Plastic production, and especially that of single use plastic, is allowed to increase year on year. Moreover many countries around the world don’t have safe and effective waste separation, collection and disposal systems to deal with this volume of plastic waste. The expanding ‘throw-away’ culture across the globe has exacerbated the problem.

The proliferation of plastic waste is driven by the economic system favoured by policymakers and their supporting business lobbies that promotes economic growth. The acceleration in plastic production worldwide is a consequence of linear economic models that are designed in, and operate in, a vacuum. Any useful economic model should prioritise the wellbeing of all life on Earth and certainly operate within the life-sustaining limitations present in the biosphere from which it has sprung and in which it operates.

Image of plastic pollution in the ocean - macro-plastic and micro-plastic floating in the water column Plastic pollution in the ocean – macro-plastic and micro-plastic floating in the water column


Policymakers like to use the term ‘circular economy’ which in the case of plastic means that we would recycle most or all of it back into the production cycle. There are a couple of things wrong with this reasoning. Firstly, it is an accepted fact that plastic recycling is not economically viable. The second thing is that such a circular function would only achieve the desired result if operating within an economy that is sustainable. If we think we can operate an economic model with a circular production cycle that allows increasing economic growth year on year, thereby depleting more and more of the Earth’s resources, we are tragically fooling ourselves. This way of thinking has brought us to the sixth mass extinction of life on Earth and no amount of political spin will change the reality on the ground.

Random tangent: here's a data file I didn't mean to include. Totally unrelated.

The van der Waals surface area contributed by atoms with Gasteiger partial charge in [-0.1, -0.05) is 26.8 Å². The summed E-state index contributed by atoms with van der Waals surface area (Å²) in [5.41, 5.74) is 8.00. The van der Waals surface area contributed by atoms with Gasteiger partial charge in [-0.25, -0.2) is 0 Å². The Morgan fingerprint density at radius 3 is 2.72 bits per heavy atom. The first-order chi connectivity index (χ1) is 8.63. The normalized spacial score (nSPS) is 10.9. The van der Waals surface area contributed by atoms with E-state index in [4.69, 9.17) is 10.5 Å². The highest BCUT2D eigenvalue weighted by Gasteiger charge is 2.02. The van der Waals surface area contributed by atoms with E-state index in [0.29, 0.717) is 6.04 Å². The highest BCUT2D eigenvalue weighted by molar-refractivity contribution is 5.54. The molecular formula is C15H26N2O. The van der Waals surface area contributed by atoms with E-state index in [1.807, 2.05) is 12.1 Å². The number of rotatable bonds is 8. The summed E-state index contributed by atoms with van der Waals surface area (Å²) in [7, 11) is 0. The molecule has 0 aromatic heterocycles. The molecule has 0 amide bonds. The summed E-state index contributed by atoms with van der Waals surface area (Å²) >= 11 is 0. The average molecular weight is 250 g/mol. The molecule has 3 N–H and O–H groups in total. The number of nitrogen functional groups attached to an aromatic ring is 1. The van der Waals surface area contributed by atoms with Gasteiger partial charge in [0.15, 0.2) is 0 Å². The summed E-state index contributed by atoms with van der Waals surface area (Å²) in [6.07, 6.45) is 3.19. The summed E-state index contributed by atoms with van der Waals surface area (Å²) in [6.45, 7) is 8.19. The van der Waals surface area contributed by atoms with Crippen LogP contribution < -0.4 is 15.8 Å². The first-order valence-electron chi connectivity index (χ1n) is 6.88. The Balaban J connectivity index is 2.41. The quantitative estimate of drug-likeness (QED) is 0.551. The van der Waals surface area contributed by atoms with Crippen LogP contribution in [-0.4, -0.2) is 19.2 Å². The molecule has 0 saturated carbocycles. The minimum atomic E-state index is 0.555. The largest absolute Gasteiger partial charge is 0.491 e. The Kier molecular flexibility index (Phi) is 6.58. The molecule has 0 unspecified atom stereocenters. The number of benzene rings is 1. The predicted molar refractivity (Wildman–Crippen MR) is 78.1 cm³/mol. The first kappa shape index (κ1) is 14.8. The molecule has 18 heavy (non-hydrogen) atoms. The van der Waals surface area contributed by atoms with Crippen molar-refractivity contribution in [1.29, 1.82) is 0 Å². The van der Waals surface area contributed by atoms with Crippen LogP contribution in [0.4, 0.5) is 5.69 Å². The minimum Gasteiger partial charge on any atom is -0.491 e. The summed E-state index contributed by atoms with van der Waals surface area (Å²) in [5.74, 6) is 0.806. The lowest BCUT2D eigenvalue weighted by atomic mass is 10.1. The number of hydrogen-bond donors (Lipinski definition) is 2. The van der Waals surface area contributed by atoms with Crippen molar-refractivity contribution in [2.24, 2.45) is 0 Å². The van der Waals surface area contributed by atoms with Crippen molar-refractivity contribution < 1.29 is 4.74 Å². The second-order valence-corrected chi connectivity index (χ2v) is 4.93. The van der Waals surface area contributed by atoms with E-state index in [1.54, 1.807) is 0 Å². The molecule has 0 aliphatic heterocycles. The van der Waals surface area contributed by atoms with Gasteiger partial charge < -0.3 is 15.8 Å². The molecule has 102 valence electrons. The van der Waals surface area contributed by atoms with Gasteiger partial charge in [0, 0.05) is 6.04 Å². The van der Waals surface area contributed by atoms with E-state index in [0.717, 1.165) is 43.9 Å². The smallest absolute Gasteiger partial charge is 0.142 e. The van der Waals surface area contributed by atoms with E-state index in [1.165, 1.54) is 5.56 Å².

Co-author of the report, Dr James Palardy, said “This isn’t a problem (just) for the developing world, this is a problem for everyone to solve,” The research team found that there is no silver bullet solution to reducing global plastic pollution. A change is needed across the whole plastic supply chain to stop the spread of plastic pollution into the environment.

“There is a role for everybody and every sector. We can only solve this problem if everyone does what they need to do,” said lead researcher Winnie Lau.

Image of plastic pollution on the coast Plastic pollution on the coast


Gary Stokes, director of operations at OceansAsia said that what is needed is to turn off the plastic source. “You go into a bathroom and the bath is overflowing, do you grab a mop or do you turn the tap off?” he said. “Beach clean-ups are like mopping up the floor while the tap is still on. As good as they are, you need to turn off the source.”

Turning off the tap means cutting to zero the importation of single use plastic by 2024, starting now. All packaging should be made of compostable material and bottles made of glass. This is what solutions sound like, all else is spin.

This article was published in the Times of Malta on the 22 September 2020